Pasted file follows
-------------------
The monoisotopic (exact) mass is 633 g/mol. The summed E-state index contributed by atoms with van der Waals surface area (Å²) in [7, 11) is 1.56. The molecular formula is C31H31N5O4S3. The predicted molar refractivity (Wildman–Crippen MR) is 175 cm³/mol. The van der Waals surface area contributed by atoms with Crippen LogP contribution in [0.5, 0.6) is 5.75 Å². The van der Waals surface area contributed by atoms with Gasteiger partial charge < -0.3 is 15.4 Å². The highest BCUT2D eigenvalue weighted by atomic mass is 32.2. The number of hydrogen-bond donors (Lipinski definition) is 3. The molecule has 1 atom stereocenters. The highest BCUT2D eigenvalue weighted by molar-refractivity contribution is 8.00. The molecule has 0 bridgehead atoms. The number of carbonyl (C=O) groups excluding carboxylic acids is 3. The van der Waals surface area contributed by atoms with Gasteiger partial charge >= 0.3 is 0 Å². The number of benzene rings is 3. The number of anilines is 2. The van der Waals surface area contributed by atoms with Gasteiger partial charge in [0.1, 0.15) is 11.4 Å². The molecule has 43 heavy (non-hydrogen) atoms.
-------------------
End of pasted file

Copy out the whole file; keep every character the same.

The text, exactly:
The monoisotopic (exact) mass is 633 g/mol. The summed E-state index contributed by atoms with van der Waals surface area (Å²) in [7, 11) is 1.56. The molecular formula is C31H31N5O4S3. The predicted molar refractivity (Wildman–Crippen MR) is 175 cm³/mol. The van der Waals surface area contributed by atoms with Crippen LogP contribution in [0.5, 0.6) is 5.75 Å². The van der Waals surface area contributed by atoms with Gasteiger partial charge < -0.3 is 15.4 Å². The highest BCUT2D eigenvalue weighted by atomic mass is 32.2. The number of hydrogen-bond donors (Lipinski definition) is 3. The molecule has 1 atom stereocenters. The highest BCUT2D eigenvalue weighted by molar-refractivity contribution is 8.00. The molecule has 0 bridgehead atoms. The number of carbonyl (C=O) groups excluding carboxylic acids is 3. The van der Waals surface area contributed by atoms with Gasteiger partial charge >= 0.3 is 0 Å². The number of benzene rings is 3. The number of anilines is 2. The van der Waals surface area contributed by atoms with Gasteiger partial charge in [0.1, 0.15) is 11.4 Å². The molecule has 43 heavy (non-hydrogen) atoms.